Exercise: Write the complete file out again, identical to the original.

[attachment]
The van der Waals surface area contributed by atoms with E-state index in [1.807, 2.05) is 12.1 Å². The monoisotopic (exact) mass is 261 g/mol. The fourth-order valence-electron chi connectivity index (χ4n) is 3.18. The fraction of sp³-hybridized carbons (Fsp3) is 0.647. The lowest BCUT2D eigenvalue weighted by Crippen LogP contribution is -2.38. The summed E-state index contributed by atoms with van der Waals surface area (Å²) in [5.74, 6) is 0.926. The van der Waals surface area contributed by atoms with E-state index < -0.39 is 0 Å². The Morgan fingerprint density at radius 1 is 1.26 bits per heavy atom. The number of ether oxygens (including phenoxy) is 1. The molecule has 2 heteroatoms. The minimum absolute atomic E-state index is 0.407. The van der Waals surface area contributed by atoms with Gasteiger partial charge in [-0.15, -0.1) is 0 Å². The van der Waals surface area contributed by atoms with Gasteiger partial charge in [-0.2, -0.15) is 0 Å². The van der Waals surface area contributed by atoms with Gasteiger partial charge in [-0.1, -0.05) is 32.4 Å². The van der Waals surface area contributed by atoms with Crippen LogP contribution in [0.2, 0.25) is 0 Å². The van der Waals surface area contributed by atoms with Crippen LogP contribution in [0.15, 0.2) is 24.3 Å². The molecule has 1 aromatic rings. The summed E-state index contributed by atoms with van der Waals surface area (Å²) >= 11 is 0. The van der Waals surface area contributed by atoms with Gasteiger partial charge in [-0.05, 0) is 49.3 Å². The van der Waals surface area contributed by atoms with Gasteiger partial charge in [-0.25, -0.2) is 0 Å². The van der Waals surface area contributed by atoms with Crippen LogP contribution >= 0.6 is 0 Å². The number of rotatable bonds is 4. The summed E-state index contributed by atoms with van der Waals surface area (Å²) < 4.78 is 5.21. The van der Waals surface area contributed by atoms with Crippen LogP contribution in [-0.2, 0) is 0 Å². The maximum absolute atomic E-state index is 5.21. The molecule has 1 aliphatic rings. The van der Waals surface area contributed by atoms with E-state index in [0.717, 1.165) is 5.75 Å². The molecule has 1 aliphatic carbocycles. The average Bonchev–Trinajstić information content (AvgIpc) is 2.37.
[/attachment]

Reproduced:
The van der Waals surface area contributed by atoms with E-state index in [1.807, 2.05) is 12.1 Å². The monoisotopic (exact) mass is 261 g/mol. The fourth-order valence-electron chi connectivity index (χ4n) is 3.18. The fraction of sp³-hybridized carbons (Fsp3) is 0.647. The lowest BCUT2D eigenvalue weighted by Crippen LogP contribution is -2.38. The summed E-state index contributed by atoms with van der Waals surface area (Å²) in [5.74, 6) is 0.926. The van der Waals surface area contributed by atoms with E-state index < -0.39 is 0 Å². The Morgan fingerprint density at radius 1 is 1.26 bits per heavy atom. The number of ether oxygens (including phenoxy) is 1. The molecule has 2 heteroatoms. The minimum absolute atomic E-state index is 0.407. The van der Waals surface area contributed by atoms with Gasteiger partial charge in [-0.15, -0.1) is 0 Å². The van der Waals surface area contributed by atoms with Gasteiger partial charge in [-0.2, -0.15) is 0 Å². The van der Waals surface area contributed by atoms with Gasteiger partial charge in [-0.1, -0.05) is 32.4 Å². The van der Waals surface area contributed by atoms with Crippen LogP contribution in [0.2, 0.25) is 0 Å². The van der Waals surface area contributed by atoms with Crippen LogP contribution in [0.15, 0.2) is 24.3 Å². The molecule has 1 aromatic rings. The summed E-state index contributed by atoms with van der Waals surface area (Å²) >= 11 is 0. The van der Waals surface area contributed by atoms with Gasteiger partial charge in [-0.05, 0) is 49.3 Å². The van der Waals surface area contributed by atoms with Gasteiger partial charge in [-0.25, -0.2) is 0 Å². The van der Waals surface area contributed by atoms with Crippen LogP contribution >= 0.6 is 0 Å². The number of rotatable bonds is 4. The summed E-state index contributed by atoms with van der Waals surface area (Å²) < 4.78 is 5.21. The van der Waals surface area contributed by atoms with Crippen LogP contribution in [-0.2, 0) is 0 Å². The maximum absolute atomic E-state index is 5.21. The molecule has 1 aliphatic rings. The van der Waals surface area contributed by atoms with E-state index in [0.717, 1.165) is 5.75 Å². The molecule has 1 aliphatic carbocycles. The average Bonchev–Trinajstić information content (AvgIpc) is 2.37.